Lately I’ve had a few computer malfunctions in my life. The laptop I used for work was stolen, and the hard drive on my computer at home had a crash that even spin rite couldn’t fix. I lost some documents I was currently working on, but thankfully I’d been saving most of my important documents to a shared work drive. Since these debacles I’ve been making sure I save in multiple places and even invested in a service called Mozy to back up my files at home.
I wanted to share with you what tools I’ve been using to help offset another computer disaster:
There have been a flurry of high profile stories lately about teen hackers. There’s of course the unlocked iphone, internet porn filter, and AjaxLife-a web based client for Second Life.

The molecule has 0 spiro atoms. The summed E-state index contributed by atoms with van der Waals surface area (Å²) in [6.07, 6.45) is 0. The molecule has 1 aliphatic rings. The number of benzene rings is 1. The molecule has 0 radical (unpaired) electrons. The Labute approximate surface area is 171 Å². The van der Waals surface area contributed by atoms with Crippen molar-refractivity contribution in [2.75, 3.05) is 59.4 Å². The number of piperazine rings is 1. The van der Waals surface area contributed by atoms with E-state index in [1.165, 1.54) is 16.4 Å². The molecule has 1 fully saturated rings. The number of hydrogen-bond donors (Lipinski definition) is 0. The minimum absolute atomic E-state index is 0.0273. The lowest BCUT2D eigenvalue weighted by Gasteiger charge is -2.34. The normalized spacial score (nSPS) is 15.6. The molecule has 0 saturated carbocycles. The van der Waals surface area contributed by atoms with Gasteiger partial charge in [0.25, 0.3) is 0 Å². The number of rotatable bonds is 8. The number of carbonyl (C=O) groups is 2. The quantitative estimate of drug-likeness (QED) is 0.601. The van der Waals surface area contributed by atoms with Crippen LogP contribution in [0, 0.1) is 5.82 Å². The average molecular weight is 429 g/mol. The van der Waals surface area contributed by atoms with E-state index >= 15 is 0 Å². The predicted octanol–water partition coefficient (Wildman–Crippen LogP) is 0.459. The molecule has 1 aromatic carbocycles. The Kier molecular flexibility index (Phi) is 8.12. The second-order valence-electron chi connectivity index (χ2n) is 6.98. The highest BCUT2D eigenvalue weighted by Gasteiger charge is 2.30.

In a recent article by USA Today, many teens cited learning about computers because “it is exciting and challenging” as their main motives for hacking.
While that doesn’t excuse illegal behavior, not all hacking is illegal and hacking itself often has a very negative connotation. Library consultant Linda Braun pointed out, why not consider what ‘hacking’ could be as a library program. What a great opportunity to talk about issues such as the digital millennium copyright act that George Hotz points out after unlocking the iPhone. If your library has done a similar program, share your comments. Why not approach a store like Radio Shack that also offers online classes and see if someone will come to the library and teach a program about modifying devices. Throw out a contest or a problem and ask teens to fix it. Share your best practices on the LibSuccess wiki, check out previous blog posts, add your links like Makezine to the YALSA del.icio.us page. Encourage teens to blog about their legal hacks (check out hackzine.
Posted by Kelly Czarnecki